Getting my bearings with ruby

I come from a mavenized world.

A world where a project’s structure and dependencies are well specified in a model and where that model, Maven and the Java SDK are everything I need to build a project anywhere. Maybe there’s some things wrong with Maven; I think this is one of the things where it excels.

So when I play with other languages, my tendency is to look for the Maven Metaphor, the Maven equivalent to define a project, build it and have its dependencies resolved, hopefully from an all-knowing internet entity.

I felt in heaven when I found Leiningen for Clojure, but I almost cried when I found weird things for C#  and ugly things things for C++.

And now I’ve been learning Ruby – a language that follows that principle of least astonishment… Seriously Ruby, you’re messed up. Here’s how I understand the Ruby world of project management / dependency management so far:

So, a common practice seems to be to use Rake to build the project and Gems to distribute it. Rake is like Make. But for Ruby. And Gems are like Maven artifacts.

But then, it seems like the best way to use these two things together is by means of another tool – Bundle.

Ao, let’s imagine a system where you have Ruby, Gem, Rake and Bundle installed. The (rough) equivalent to mvn archetype:generate would be bundle gem bloguito.

This will create a directory structure with some not very obvious things:

  • Gemfile – this would normally be where you would put your project’s dependencies. Except your won’t because it will point to the gemspec, a way of saying “dependencies are all in bloguito.gemspec“;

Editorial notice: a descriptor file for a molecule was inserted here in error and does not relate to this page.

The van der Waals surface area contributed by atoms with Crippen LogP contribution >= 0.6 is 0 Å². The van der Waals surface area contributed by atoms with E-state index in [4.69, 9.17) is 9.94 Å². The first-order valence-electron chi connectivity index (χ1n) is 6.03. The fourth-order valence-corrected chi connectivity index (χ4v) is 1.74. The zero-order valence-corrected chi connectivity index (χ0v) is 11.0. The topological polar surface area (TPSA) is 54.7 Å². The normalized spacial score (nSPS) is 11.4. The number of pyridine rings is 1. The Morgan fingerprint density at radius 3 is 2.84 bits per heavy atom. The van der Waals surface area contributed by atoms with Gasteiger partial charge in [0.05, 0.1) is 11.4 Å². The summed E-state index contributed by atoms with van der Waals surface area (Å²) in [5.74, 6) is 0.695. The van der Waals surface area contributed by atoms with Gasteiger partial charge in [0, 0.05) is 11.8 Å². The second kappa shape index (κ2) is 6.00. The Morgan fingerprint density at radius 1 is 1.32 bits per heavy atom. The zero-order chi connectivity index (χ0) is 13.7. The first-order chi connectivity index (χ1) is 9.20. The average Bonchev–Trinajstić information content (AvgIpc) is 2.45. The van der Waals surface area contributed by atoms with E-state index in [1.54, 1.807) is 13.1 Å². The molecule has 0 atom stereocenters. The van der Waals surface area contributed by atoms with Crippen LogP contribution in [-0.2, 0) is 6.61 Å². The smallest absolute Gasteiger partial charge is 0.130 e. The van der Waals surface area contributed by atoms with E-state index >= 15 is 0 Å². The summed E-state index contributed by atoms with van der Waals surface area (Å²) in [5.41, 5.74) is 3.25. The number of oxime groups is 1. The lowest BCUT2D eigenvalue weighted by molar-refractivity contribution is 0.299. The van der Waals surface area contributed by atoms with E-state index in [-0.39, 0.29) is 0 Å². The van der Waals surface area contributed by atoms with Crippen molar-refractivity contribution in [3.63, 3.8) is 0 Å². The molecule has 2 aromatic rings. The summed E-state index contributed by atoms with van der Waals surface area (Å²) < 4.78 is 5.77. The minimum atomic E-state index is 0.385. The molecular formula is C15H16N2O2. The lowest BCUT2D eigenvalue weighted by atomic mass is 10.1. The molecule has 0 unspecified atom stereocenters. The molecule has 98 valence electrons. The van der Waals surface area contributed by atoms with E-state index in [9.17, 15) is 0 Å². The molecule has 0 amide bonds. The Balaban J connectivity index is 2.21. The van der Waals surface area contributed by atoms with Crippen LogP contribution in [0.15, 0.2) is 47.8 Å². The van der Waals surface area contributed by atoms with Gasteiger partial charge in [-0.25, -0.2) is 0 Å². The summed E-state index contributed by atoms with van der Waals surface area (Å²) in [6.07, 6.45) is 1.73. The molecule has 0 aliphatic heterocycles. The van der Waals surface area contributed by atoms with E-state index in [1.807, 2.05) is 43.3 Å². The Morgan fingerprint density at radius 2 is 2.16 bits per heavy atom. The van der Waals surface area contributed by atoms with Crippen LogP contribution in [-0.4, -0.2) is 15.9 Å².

• bloguito.gemspec – this is where you have information about your project as well as dependencies and is the closest we get to a pom.xml file except it isn’t. Because it does not define any project build phases;
  • Rakefile – this is where your build phases would be defined. By default this includes something called gem_tasks, which is a set of default tasks like build, install and release, kind of equivalent to mvn compile, mvn install and mvn release:prepare + mvn release:perform;
  • ./lib – and finally, your code should go in this directory.

So, somewhat different from Maven, in that Maven tries to do everything and here each tool does one thing and one thing only. Not worse nor better; just different.

Now, what is definitely good is that this seems to be an accepted standard for building Ruby applications – in RubyMine, if you create a new project, this is exactly the structure it will have:

/Users/Luis/.rvm/gems/ruby-2.0.0-p0@global/bin/bundle gem untitled
create bloguito/Gemfile
create bloguito/Rakefile
create bloguito/LICENSE.txt
create bloguito/
create bloguito/.gitignore
create bloguito/bloguito.gemspec
create bloguito/lib/bloguito.rb
create bloguito/lib/bloguito/version.rb
Initializating git repo in /Users/Luis/dev/bloguito

You can always count on JetBrains.